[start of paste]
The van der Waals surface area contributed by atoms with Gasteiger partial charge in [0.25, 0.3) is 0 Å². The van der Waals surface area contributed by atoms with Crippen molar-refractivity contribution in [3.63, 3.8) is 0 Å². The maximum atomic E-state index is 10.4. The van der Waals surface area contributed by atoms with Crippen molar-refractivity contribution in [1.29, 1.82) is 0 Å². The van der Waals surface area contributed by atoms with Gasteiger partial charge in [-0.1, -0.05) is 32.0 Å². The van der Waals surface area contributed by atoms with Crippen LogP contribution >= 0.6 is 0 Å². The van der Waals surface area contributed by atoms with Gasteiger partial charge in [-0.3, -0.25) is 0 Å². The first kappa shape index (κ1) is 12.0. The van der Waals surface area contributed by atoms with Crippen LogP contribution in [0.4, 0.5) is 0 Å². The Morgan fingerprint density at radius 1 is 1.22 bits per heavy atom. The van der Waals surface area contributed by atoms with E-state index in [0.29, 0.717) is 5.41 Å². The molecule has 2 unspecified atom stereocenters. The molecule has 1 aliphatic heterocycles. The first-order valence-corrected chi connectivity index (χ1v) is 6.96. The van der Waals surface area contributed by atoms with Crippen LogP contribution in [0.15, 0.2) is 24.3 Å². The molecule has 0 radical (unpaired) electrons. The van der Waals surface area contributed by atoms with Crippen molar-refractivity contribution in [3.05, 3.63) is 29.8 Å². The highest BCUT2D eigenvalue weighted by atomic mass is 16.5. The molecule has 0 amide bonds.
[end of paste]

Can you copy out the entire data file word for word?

The van der Waals surface area contributed by atoms with Gasteiger partial charge in [0.25, 0.3) is 0 Å². The van der Waals surface area contributed by atoms with Crippen molar-refractivity contribution in [3.63, 3.8) is 0 Å². The maximum atomic E-state index is 10.4. The van der Waals surface area contributed by atoms with Crippen molar-refractivity contribution in [1.29, 1.82) is 0 Å². The van der Waals surface area contributed by atoms with Gasteiger partial charge in [-0.1, -0.05) is 32.0 Å². The van der Waals surface area contributed by atoms with Crippen LogP contribution >= 0.6 is 0 Å². The van der Waals surface area contributed by atoms with Gasteiger partial charge in [-0.3, -0.25) is 0 Å². The first kappa shape index (κ1) is 12.0. The van der Waals surface area contributed by atoms with Crippen LogP contribution in [0.4, 0.5) is 0 Å². The Morgan fingerprint density at radius 1 is 1.22 bits per heavy atom. The van der Waals surface area contributed by atoms with E-state index in [0.29, 0.717) is 5.41 Å². The molecule has 2 unspecified atom stereocenters. The molecule has 1 aliphatic heterocycles. The first-order valence-corrected chi connectivity index (χ1v) is 6.96. The van der Waals surface area contributed by atoms with Crippen LogP contribution in [0.15, 0.2) is 24.3 Å². The molecule has 0 radical (unpaired) electrons. The van der Waals surface area contributed by atoms with Crippen molar-refractivity contribution in [3.05, 3.63) is 29.8 Å². The highest BCUT2D eigenvalue weighted by atomic mass is 16.5. The molecule has 0 amide bonds.